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Adventures in Philosophy at Notre Dame recounts the fascinating history of the University of Notre Dame's Department of Philosophy, chronicling the challenges, difficulties, and tensions that accompanied its transition from an obscure outpost of scholasticism in the 1940s into one of the more distinguished philosophy departments in the world today. Its author, Kenneth Sayre, who has been a faculty member for over five decades, focuses on the people of the department, describing what they were like, how they got along with each other, and how their personal predilections and ambitions affected the affairs of the department overall. The book follows the department’s transition from its early Thomism to the philosophical pluralism of the 1970s, then traces its drift from pluralism to what Sayre terms "professionalism,” resulting in what some perceive as a severance from its Catholic roots by the turn of the century. Each chapter includes an extensive biography of an especially prominent department member, along with biographical sketches of other philosophers arriving during the period it covers. Central to the story overall are the charismatic Irishmen Ernan McMullin and Ralph McInerny, whose interaction dominated affairs in the department in the 1960s and 1970s, and who continued to exercise major roles in the following decades. Philosophers throughout the English-speaking world will find Adventures in Philosophy at Notre Dame essential reading. The book will also appeal to readers interested in the history of the University of Notre Dame and of American higher education generally.
Throughout more than forty years of distinguished teaching and scholarship, James W. Felt has been respected for the clarity and economy of his prose and for his distinctive approach to philosophy. The seventeen essays collected in Adventures in Unfashionable Philosophy reflect Felt’s encounters with fundamental philosophical problems in the spirit of traditional metaphysics but updated with modern concerns. Among the main themes of the volume are: the enrichment of Thomistic philosophy through engagement with modern philosophers, Whitehead and Bergson, in particular; considerations of metaphysical method and its effect on philosophic conclusions; the development of a nuanced epistemological realism; and the relation of possibility to actuality and of time to experience.
The Appearance of Things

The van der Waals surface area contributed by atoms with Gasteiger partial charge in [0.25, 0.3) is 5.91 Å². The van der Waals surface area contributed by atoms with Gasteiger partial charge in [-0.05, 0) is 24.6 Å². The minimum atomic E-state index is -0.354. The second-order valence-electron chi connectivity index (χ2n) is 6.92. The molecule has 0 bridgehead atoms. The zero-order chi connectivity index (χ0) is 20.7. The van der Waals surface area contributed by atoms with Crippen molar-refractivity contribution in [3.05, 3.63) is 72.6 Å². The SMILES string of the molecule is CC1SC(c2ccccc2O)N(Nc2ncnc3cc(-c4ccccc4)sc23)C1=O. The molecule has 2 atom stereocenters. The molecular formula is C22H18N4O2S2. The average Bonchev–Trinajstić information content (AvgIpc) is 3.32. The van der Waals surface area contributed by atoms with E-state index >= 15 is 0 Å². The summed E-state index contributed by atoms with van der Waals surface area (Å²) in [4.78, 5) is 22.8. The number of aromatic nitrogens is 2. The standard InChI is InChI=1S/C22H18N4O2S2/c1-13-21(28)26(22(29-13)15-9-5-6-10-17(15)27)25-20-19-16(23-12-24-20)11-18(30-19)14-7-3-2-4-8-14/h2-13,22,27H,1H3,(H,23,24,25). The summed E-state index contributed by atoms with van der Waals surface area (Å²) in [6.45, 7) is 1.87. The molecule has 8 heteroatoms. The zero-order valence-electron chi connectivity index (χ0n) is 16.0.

Connecting aesthetic experience with our experience of nature or with other cultural artifacts, Aesthetics as Phenomenology focuses on what art means for cognition, recognition, and affect—how art changes our everyday disposition or behavior. Günter Figal engages in a penetrating analysis of the moment at which, in our contemplation of a work of art, reaction and thought confront each other. For those trained in the visual arts and for more casual viewers, Figal unmasks art as a decentering experience that opens further possibilities for understanding our lives and our world.
"Not since Thoreau has an American author displayed such a profound appreciation for the aesthetics of nature; but, unlike Thoreau, Berleant has designed a program for allowing others to join in on that appreciation." â€”E. F. Kaelin, Professor of Philosophy, Florida State University Environmental aesthetics is an emerging discipline that explores the meaning and influence of environmental perception and experience on human life. Arguing for the idea that environment is not merely a setting for people but fully integrated and continuous with us, Arnold Berleant explores the aesthetic dimensions of the human-environment continuum in both theoretical terms and concrete situations. Insisting on the need to reconceptualize environment and recognize its aesthetic implications, he pursues a variety of topics and approaches to environmental aesthetics. Aesthetic experience, maintains Berleant, is always contextual. Recognizing that humans, along with all other things, inhabit a single intraconnected realm, he names the quality of engagement as the foremost characteristic of environmental perception. Berleant moves from natural to nonnatural environments, suggesting that the aesthetic aspect of any human habitat is an essential part of its desirability. From outer space to the museum, from architecture to landscape, from city to wilderness, this book discovers in the aesthetic perception of environment the reciprocity that constitutes both person and place. "Arnold Berleant's Aesthetics of Environment poses an important path for philosophy to walk downâ€”instead of environmental ethics, where what is right and wrong in nature is discussed, he goes after the difficult destination of deciding how to articulate what is beautiful in the nature we want, not the nature we see." â€”Human Ecology Review "Berleant's new environmental aesthetics is a challenge not only to the philosophers but also to the practitioners of environment-making. With rich illustrations and freedom from technical jargon, Berleant applies his new aesthetics to analyzing and solving the practical problems concerning various environmental designs of today." â€”Canadian Philosophical Review "A pioneering contribution to this discipline. It raises a large number of challenging questions and suggests new dirrections in the analysis of the environment as an aesthetic category." â€”Michael H. Mutias, Professor of Philosophy, Millsaps College
This book-length treatment of György Lukács' major achievement, his Marxist aesthetic theories. Working from the thirty-one volumes of Lukács’ works and twelve separately published essays, speeches, and interviews, Bela Kiralyfalvi provides a full and systematic analysis for English-speaking readers.
Following an introductory chapter on Lukács' philosophical development, the book concentrates on the coherent Marxist aesthetics that became the basis for his mature literary criticism. The study includes an examination of Lukács' Marxist philosophical premises; his theory of the origin of art and the relationship of art to life, science, and religion; and his theory of artistic reflection and realism.